Truck stop quandary: Four-hour parking limit in Virginia county

| Wednesday, July 02, 2008

OOIDA member Dennis Sullivan was minutes away from being out of hours on Monday, June 30, when he pulled in to get his scale ticket at the Pilot Travel Center in New Kent, VA.

His plan was to stop and take his 10-hour break at the truck stop before heading back home to Marquand, MO, for the July Fourth holiday weekend. However, he said a sign he saw posted at the truck stop stopped him in his tracks.

“There were signs posted everywhere that said there was a four-hour maximum on parking because of a county ordinance that limits the number of hours trucks can park there,” Sullivan told Land Line on Wednesday, July 2.

“I couldn’t believe it because here I am, literally out of hours and needing to take my 10-hour break, and the next truck stop is more than 60 miles away from here. To get to the next truck stop, I would have to cross a scale out of hours.”

Sullivan said he immediately went in to talk to a manager about his dilemma. The truck stop staffer told him: “I have to post the ordinance, that doesn’t mean I have to enforce it.”

While truck parking in Virginia is at a premium, Sullivan said the manager told him the New Kent County Planning Commission blocked the truck stop’s attempt to expand the number of truck parking spaces. The truck stop operators want to add 30 spots to the 30 they currently have.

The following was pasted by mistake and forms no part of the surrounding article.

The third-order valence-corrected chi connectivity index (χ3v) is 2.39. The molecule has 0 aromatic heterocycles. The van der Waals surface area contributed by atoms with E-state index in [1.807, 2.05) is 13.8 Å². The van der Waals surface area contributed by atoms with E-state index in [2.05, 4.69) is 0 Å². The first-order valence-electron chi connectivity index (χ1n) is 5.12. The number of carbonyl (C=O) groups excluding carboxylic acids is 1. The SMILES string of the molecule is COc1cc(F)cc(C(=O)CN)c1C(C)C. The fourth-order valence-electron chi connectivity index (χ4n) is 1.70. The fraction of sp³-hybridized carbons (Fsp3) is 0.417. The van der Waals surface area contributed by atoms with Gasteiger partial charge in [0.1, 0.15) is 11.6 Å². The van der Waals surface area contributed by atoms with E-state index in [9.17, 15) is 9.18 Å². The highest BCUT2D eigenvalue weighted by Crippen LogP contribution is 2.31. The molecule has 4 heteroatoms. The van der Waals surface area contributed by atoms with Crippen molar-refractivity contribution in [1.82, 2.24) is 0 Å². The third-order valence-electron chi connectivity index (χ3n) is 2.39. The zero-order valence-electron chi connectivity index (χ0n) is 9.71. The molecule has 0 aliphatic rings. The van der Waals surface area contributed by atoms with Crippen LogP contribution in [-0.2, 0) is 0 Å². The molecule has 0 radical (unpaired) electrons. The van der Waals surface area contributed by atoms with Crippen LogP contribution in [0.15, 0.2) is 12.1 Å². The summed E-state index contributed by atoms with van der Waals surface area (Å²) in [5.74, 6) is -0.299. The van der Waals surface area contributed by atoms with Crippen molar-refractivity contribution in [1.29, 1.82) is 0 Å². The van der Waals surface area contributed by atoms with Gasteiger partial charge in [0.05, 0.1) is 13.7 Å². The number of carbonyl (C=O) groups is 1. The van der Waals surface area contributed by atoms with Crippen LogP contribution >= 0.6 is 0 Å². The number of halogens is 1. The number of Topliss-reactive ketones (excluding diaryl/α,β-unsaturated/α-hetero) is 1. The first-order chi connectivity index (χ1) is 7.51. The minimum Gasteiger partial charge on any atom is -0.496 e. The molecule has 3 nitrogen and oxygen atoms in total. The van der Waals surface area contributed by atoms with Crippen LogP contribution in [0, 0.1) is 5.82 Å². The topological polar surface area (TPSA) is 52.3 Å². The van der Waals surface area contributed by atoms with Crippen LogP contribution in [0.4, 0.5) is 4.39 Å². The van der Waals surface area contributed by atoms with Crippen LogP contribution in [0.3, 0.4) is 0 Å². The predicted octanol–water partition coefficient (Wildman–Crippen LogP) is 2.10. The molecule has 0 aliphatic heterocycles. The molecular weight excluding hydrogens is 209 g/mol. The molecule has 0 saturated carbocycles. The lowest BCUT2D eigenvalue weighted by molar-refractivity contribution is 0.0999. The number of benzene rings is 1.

“This truck stop is really a cluster configuration, I am telling you,” he said. “It’s the only truck stop between Richmond and Norfolk, so you can bet it’s crowded, and by 2 p.m. they are already full.”

Sullivan said once he gets back home he plans to write a letter to the Federal Motor Carrier Safety Administration and the Virginia Board of Transportation Safety about the four-hour maximum truck parking ordinance in New Kent.

“This deeply offends me that counties like New Kent want my business, but want to limit how long I can stay parked there,” he said.

“They don’t seem to understand what truckers are up against as far as complying with federal hours-of-service regs. If I leave there and drive and I am in an accident and hurt someone because I am tired, do you think that county is going to accept the liability? I don’t think so.”

– By Clarissa Kell-Holland, staff writer
clarissa_kell-holland@landlinemag.com

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